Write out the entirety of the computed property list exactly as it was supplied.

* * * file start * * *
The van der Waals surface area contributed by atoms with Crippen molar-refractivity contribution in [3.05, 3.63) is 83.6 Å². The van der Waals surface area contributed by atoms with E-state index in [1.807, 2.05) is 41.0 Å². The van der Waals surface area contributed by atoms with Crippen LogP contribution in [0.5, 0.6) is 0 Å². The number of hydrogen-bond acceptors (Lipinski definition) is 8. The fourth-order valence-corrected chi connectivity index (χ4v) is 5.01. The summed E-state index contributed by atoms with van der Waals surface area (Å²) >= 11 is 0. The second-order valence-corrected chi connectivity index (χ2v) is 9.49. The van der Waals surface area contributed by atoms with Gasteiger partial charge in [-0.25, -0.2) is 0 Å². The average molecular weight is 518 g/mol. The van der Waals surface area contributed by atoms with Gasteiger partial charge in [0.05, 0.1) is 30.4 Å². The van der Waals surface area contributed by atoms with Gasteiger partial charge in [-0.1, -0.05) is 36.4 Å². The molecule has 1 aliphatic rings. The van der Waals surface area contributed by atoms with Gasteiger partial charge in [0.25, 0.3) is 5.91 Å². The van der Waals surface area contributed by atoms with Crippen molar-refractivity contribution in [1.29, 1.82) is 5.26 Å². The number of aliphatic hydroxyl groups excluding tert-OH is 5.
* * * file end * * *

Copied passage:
The van der Waals surface area contributed by atoms with Crippen molar-refractivity contribution in [3.05, 3.63) is 83.6 Å². The van der Waals surface area contributed by atoms with E-state index in [1.807, 2.05) is 41.0 Å². The van der Waals surface area contributed by atoms with Crippen LogP contribution in [0.5, 0.6) is 0 Å². The number of hydrogen-bond acceptors (Lipinski definition) is 8. The fourth-order valence-corrected chi connectivity index (χ4v) is 5.01. The summed E-state index contributed by atoms with van der Waals surface area (Å²) >= 11 is 0. The second-order valence-corrected chi connectivity index (χ2v) is 9.49. The van der Waals surface area contributed by atoms with Gasteiger partial charge in [-0.25, -0.2) is 0 Å². The average molecular weight is 518 g/mol. The van der Waals surface area contributed by atoms with Gasteiger partial charge in [0.05, 0.1) is 30.4 Å². The van der Waals surface area contributed by atoms with Gasteiger partial charge in [-0.1, -0.05) is 36.4 Å². The molecule has 1 aliphatic rings. The van der Waals surface area contributed by atoms with Gasteiger partial charge in [0.25, 0.3) is 5.91 Å². The van der Waals surface area contributed by atoms with Crippen molar-refractivity contribution in [1.29, 1.82) is 5.26 Å². The number of aliphatic hydroxyl groups excluding tert-OH is 5.